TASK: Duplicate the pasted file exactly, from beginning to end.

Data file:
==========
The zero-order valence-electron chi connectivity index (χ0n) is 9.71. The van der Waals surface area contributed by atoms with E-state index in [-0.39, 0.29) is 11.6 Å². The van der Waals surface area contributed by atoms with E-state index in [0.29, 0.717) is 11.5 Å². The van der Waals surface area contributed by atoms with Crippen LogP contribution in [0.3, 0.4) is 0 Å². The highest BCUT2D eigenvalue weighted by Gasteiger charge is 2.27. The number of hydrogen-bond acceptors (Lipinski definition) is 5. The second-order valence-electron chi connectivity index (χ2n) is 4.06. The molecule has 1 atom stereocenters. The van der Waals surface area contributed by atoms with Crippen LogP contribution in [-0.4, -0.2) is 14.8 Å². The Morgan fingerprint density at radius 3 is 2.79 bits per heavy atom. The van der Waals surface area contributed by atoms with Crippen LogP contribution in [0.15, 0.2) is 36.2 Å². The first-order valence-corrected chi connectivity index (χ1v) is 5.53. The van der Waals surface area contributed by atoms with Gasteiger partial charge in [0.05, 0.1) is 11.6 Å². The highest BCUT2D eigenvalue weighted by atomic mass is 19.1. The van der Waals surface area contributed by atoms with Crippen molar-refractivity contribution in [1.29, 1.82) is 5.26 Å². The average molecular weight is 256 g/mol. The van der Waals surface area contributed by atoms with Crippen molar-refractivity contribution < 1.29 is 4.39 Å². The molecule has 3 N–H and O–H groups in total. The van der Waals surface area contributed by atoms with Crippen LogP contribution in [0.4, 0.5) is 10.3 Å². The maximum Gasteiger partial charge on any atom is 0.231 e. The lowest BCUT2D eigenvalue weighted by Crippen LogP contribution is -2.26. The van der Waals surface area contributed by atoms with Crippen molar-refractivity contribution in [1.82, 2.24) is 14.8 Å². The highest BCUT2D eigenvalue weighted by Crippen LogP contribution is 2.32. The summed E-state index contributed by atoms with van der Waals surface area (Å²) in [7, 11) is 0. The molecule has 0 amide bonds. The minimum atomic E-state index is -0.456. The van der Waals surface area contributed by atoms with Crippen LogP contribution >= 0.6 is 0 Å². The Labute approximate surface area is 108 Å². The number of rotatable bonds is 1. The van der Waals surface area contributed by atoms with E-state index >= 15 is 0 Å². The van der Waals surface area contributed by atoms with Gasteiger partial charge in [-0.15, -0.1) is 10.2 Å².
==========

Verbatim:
The zero-order valence-electron chi connectivity index (χ0n) is 9.71. The van der Waals surface area contributed by atoms with E-state index in [-0.39, 0.29) is 11.6 Å². The van der Waals surface area contributed by atoms with E-state index in [0.29, 0.717) is 11.5 Å². The van der Waals surface area contributed by atoms with Crippen LogP contribution in [0.3, 0.4) is 0 Å². The highest BCUT2D eigenvalue weighted by Gasteiger charge is 2.27. The number of hydrogen-bond acceptors (Lipinski definition) is 5. The second-order valence-electron chi connectivity index (χ2n) is 4.06. The molecule has 1 atom stereocenters. The van der Waals surface area contributed by atoms with Crippen LogP contribution in [-0.4, -0.2) is 14.8 Å². The Morgan fingerprint density at radius 3 is 2.79 bits per heavy atom. The van der Waals surface area contributed by atoms with Crippen LogP contribution in [0.15, 0.2) is 36.2 Å². The first-order valence-corrected chi connectivity index (χ1v) is 5.53. The van der Waals surface area contributed by atoms with Gasteiger partial charge in [0.05, 0.1) is 11.6 Å². The highest BCUT2D eigenvalue weighted by atomic mass is 19.1. The van der Waals surface area contributed by atoms with Crippen molar-refractivity contribution in [1.29, 1.82) is 5.26 Å². The average molecular weight is 256 g/mol. The van der Waals surface area contributed by atoms with Crippen molar-refractivity contribution < 1.29 is 4.39 Å². The molecule has 3 N–H and O–H groups in total. The van der Waals surface area contributed by atoms with Crippen LogP contribution in [0.4, 0.5) is 10.3 Å². The maximum Gasteiger partial charge on any atom is 0.231 e. The lowest BCUT2D eigenvalue weighted by Crippen LogP contribution is -2.26. The van der Waals surface area contributed by atoms with Crippen molar-refractivity contribution in [1.82, 2.24) is 14.8 Å². The highest BCUT2D eigenvalue weighted by Crippen LogP contribution is 2.32. The summed E-state index contributed by atoms with van der Waals surface area (Å²) in [7, 11) is 0. The molecule has 0 amide bonds. The minimum atomic E-state index is -0.456. The van der Waals surface area contributed by atoms with Crippen LogP contribution >= 0.6 is 0 Å². The Labute approximate surface area is 108 Å². The number of rotatable bonds is 1. The van der Waals surface area contributed by atoms with E-state index >= 15 is 0 Å². The van der Waals surface area contributed by atoms with Gasteiger partial charge in [-0.15, -0.1) is 10.2 Å².